This is a tough question. There is one more factor (like you need more) to consider here, and that is that kindergarten red shirting is very trendy right now. She is likely to find that she is in a first grade class made up of more 7 year olds than 6 year olds, and some may be nearly 8. You may want to find out how often this is happeneing at the school she will attend. This has a significant impact on socialization and peer relations. I expect that the curiculum based standards are in for a huge adjustment very soon. It certainly makes the normative data (based on age) more difficult to apply to your child.
The other factor to consider is how giftedness is identified. There is a large element of the early learners for whom the quick learning will slow down, and they will find themselves in the big part of the bell curve by the time they start 4th grade. This may have had some bearing on what happened to you in 5th grade, especially since you were bumped up two grade levels early on.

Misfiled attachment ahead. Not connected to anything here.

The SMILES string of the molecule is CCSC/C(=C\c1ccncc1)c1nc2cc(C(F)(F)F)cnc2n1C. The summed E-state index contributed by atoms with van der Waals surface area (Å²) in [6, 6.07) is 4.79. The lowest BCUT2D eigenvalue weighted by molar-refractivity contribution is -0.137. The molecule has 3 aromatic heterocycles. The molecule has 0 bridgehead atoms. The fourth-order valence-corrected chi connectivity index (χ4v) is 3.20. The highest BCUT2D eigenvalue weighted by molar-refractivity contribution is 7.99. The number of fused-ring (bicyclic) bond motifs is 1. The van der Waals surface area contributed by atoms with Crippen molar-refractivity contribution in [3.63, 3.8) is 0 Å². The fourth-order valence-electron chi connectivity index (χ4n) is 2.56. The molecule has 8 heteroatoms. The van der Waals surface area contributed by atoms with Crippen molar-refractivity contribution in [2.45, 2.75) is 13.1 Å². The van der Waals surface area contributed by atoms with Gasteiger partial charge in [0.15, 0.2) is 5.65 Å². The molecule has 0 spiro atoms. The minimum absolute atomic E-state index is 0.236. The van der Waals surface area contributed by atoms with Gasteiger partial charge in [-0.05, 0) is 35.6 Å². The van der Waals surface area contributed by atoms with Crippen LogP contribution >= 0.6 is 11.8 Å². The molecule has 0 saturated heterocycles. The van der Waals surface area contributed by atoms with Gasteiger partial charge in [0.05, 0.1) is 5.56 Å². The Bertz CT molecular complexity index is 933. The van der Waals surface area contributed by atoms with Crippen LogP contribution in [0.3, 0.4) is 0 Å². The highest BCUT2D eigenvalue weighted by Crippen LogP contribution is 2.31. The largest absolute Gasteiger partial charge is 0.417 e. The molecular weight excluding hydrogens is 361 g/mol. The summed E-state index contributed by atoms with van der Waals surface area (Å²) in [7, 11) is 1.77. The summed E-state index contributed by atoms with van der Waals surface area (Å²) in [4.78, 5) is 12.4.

Through third grade, children are primarily learning to read and write, and suddenly, when the inverse is true, and they are reading and writing to learn, the expanded demands of conceptual learning can overwhelm some who do very well at learing the mechanics of reading and writing, and the learning speed slows down to a more average pace. For some that had difficulty with mechanics, conceptual learning is more fluid, which is why early intervention is so crucial so that these otherwise gifted children can move on to conceptual material with their grade peers, or even move on to a gifted program based on their conceptual ablities.